Travis has a history of failure. While we’re not ashamed to admit that and talk about them in public, we’re also working hard to ensure that we notice early on if something breaks. We want to find out about it before our users do.
Over the last couple of months we’ve added a ton of metrics to improve insight into all parts of Travis. But during these months, we couldn’t find the single metric that would tell us if the system is doing what it’s supposed to do, which is of course to run your builds. It took us quite a while to finally figure out how to measure something that doesn’t happen. That caused me quite a headache, even though, in hindsight, it was so obvious.
Just last week, we had three unavailabilities due to networking issues on EC2 and two DDoS attacks on GitHub. Earlier this week, EC2 crapped out once again, taking part of our infrastructure with it.
There was a difference with all these outages. Even though there wasn’t much we could do about them, this time we were alerted about them well in advance. Fun fact: we found and added the metric that defines whether or not Travis is running properly. As embarrassing as they were for us, at least we knew about them when they were happening.
Enough blabber, what’s the metric already? After getting repeatedly notified by users that builds are not being run, it finally hit me one day. The simplest metric that we can track that shows us how the system is doing is the time since the last build started.
Yes, it turns out to be that simple. Turns out that this it the sole defining metric that helps us keep a watchful eye on Travis. Just to be safe, we added the time since the last build finished. As a general metric we’re also tracking the number of message currently ready to be consumed in RabbitMQ. These metrics give us a rough clue that something is failing in our infrastructure. Here’s a recent snapshot of what they look like when correlated:
Here’s a more recent graph that shows a database latency spike not long ago and queues backing up as a consequence. We’re still investigating why this happened, and we’ll move to a bigger database setup soon as well. We’re also spreading out the work load even more to keep up with it better.
How can I find my soul metric?
Why did this take so long to figure out? The most common question I get from folks is what kinds of metrics they’re supposed to track for their application.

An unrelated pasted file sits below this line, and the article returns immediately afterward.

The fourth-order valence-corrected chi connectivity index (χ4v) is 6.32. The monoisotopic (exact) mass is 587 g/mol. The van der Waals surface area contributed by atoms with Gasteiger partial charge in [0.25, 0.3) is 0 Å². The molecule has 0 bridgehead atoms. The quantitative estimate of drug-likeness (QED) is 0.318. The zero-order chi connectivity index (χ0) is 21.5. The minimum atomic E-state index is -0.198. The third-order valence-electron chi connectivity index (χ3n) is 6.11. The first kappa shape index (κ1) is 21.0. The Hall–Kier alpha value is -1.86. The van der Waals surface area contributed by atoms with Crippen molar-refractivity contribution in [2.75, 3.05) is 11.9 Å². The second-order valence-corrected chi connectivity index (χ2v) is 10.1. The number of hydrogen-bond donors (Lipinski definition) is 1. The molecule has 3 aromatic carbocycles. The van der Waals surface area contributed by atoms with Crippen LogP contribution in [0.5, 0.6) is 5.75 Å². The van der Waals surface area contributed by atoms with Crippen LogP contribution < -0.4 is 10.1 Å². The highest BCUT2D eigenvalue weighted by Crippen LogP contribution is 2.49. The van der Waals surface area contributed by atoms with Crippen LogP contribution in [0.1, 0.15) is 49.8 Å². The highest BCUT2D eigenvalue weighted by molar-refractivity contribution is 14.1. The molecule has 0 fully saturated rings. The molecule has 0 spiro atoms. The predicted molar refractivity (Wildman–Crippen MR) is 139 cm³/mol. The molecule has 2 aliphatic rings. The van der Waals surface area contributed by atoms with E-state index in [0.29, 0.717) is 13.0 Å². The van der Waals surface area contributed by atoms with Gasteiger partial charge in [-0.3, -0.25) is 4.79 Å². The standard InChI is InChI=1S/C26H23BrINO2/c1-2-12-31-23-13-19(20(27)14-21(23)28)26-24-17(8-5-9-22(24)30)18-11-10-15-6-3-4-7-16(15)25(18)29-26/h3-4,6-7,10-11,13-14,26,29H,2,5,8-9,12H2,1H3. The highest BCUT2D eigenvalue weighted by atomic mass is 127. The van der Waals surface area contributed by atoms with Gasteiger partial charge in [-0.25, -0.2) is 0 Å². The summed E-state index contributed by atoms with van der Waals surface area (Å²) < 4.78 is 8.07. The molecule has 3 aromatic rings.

Unfortunately, there is no obvious answer here. If you have a simple web application, your most common nominator is the number of web requests, and the response time.
If you have an app that sends a lot of email, your metrics could be the amount of email being sent, time of an email spent in the delivery queue, time of network requests to remote email servers, file system utilization. Your core metric would probably still be the numbers of email sent. If email is being sent, the system is in a nominal state. If no email is sent, something is likely to be wrong. Add the number of emails waiting in the queue and you have data to correlate with.
Sometimes your core metric just isn’t obvious in the first place. For us, the metric only became obvious after we realized that what users would mostly report to us is that there haven’t been any builds running for several hours.
In Travis, every component has its own core metrics. For instance, we have a process that processes the build logs. From above, the most important metric is the number of log messages waiting to be processed. To be able to track this, we recently started collecting more detailed metrics for every single queue in RabbitMQ.
On Tuesday morning, when EC2 was still having issues, we noticed that log processing was way behind. Thankfully, we had a second metric in place to track the averages and 95th percentiles of ActiveRecord updates. Lo and behold, the 95th percentile for these went through the roof, up to 6 seconds for a single write to the database. Another fun fact: the metrics for single queues was just added the day before. In fact, I put them in production when the troubles started and our alerts immediately went off. Here’s something visual that shows the latency spiking and the number of messages queueing up in our logging queues as a result:
Notice the latency going up (green graph) and messages piling up. Suddenly the latency went back to almost being normal, and the queues were slowly drained.
Finding your soul metric can take time. But in the end, it boils down to what matters most to your users. What’s most valuable to them can easily turn into exactly what you need to track to figure out if, from the user’s point of view, everything is still working.
Tell me about your monitoring and alerting?
Our infrastructure is still mostly based on what I wrote about earlier this year, with a few additions.
To track custom, external metrics like the ones from RabbitMQ or determined by database updates, we built a small monitoring app based on Celluloid. It polls data sources every 20 seconds and pushes them directly to Librato Metrics.
As these metrics are critical to running the platform, a resolution of 20 seconds is pretty good, though we might take them further down to 10 seconds in the future.
That little app also does threshold-based alerting to our Campfire room. I’m planning on adding support for Pagerduty and Prowl soon too.
While there are existing tools for monitoring, metrics collection and alerting, there’s no shame in experimenting with your own, if you’re aware of the downsides. Monitoring mostly still sucks, to get better, more people need to play with more ideas.
If you want to chat monitoring and metrics, Travis or coffee, I’ll be in NYC next week for devopsdays.